UPDATE: The winner is…Colleen C!
My love of historical fiction springs from the nexus of where imagination meets fact. Through her time-telescope book, Jubilee, poet author Margaret Walker hurls me back in time to the American Civil War as experienced by a slave family based on the life of her great-grandmother. James Michener does the same on the multicultural history of Colorado in Centennial. My erotic historicals don’t come anywhere near the scope of these sagas, yet in “The Patience of Unanswered Prayer” imagination meets fact as it does in Walker’s and Michener’s work.
As he brings my heroine Eleanor Taylor to safety, my hero Franklin Adams muses on family life that could have been his but for slavery. I created this life for him, i.e., the backstory of his ancestors in Africa from my research. The image above is from the New York Public Library’s Schomburg digital collection. It shows an African man feeding cattle. Michael Grauer, the McCasland Chair of Cowboy Culture and Curator of Cowboy Collections and Western Art at the National Cowboy and Western Heritage Museum, in Oklahoma City is quoted as saying “cowboy traditions originated in Africa, where cattle herders would rope cattle on foot, and the likes of the Maasai people drove them toward better lands for grazing.”
My research for this story also found that while Blacks enjoyed more respect and freedom driving cattle in the West, they rarely rose to trail boss or foreman. Yet reading about Bose Ikard, one of the most famous Black Texas frontiersmen and trail drivers, I learned this former slave, who worked on several of the Goodnight-Loving cattle drives, was so trustworthy Charles Goodnight often put him in charge of the cash collected at the end of the trail. Thus, I created Franklin, also a former slave, with an ancestral knowledge of the best way to handle cattle and equally trusted like Ikard. My imagination met these two facts and created one of those rare exceptions: a Black trail boss.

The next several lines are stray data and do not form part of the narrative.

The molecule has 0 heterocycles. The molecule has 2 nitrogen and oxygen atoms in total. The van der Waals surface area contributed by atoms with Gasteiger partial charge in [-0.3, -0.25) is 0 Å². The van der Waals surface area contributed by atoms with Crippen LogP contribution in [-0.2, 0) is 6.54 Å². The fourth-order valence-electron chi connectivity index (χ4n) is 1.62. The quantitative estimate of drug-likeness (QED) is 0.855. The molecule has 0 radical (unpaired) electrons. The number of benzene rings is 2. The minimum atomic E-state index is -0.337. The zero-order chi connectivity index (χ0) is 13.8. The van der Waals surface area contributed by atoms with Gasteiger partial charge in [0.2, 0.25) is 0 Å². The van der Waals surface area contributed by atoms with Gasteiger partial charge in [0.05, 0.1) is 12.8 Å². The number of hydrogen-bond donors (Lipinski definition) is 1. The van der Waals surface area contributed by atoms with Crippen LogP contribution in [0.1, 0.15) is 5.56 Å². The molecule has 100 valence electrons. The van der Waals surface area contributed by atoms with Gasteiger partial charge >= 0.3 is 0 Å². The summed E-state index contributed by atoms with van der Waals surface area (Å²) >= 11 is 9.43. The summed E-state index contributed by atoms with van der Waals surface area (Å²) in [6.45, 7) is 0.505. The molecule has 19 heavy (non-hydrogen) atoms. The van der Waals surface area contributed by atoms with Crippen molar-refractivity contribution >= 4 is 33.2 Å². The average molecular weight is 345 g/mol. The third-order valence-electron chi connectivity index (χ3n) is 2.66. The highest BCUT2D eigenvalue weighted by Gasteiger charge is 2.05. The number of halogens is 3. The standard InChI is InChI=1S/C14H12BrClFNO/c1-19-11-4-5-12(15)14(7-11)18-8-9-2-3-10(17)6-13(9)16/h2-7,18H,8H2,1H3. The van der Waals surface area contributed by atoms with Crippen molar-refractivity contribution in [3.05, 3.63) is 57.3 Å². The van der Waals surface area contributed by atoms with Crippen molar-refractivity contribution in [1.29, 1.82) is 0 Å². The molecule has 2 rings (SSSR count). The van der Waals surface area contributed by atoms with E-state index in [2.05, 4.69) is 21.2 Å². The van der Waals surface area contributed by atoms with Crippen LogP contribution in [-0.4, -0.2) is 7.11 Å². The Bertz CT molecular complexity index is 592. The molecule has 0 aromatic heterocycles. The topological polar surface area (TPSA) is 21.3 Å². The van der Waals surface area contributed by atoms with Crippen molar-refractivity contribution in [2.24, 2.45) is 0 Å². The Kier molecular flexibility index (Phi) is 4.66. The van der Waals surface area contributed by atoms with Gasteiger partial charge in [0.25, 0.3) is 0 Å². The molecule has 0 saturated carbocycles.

Other famous Black Westerners could have been models for Franklin as well. One was former slave Nat Love, also known as Deadwood Dick, who worked for large cattle spreads in Texas and Arizona. He recounts his life in his autobiography, The Life and Adventures of Nat Love. Another could have been Bill Pickett who is credited with creating bulldogging. While these facts did not meet imagination in my present story, I can easily see how they might in future ones.
So for a chance at a $10 Amazon gift card, share in the comments some interesting piece of history that may have sparked your imagination.
“The Patience of Unanswered Prayer”
in Cowboys: A Boys Behaving Badly Anthology
A feisty businesswoman about to become the next victim of Post-Civil War revenge receives rescue from an unexpected source
Excerpt from “The Patience of Unanswered Prayer”…
She prayed Flyte would ungag her quickly, prayed her gut was right that he wasn’t party to whatever Radcliffe had planned.
Flyte pulled down the gag.
“He’s going to kill me,” she rasped, her mouth free of the loathsome muzzle. “You have to stop him.”
“Kill you?” Flyte blenched. “He’s done this for your safety.”
“Taking me the long way round to Darlington City in the dead of night is for my safety?”
“A mob was waiting to lynch you.”
“You know that’s not true. Radcliffe trumped up these charges against me to put me at his mercy.”
“Gordon Daniels brought the charges against you.”
“At Radcliffe’s urging. Daniels is ex-Confederate and can’t cotton any Black—man or woman—doing better than Whites.”
“Why would the sheriff do that? He’s an ex-Yankee who hates confederates like Daniels.”
“Radcliffe hates me more. He wants revenge on me for rebuffing his attentions.”
“I can’t believe—” Flyte paused, then looked thoughtful. A frown filled his face. “Yet…”
His hesitation gave her hope. Her gut tensed, and her heart beat until her chest hurt.
“You know full well taking me from jail is either foolishness or mischief.”
The cock of a gun hammer turned them both in the same direction.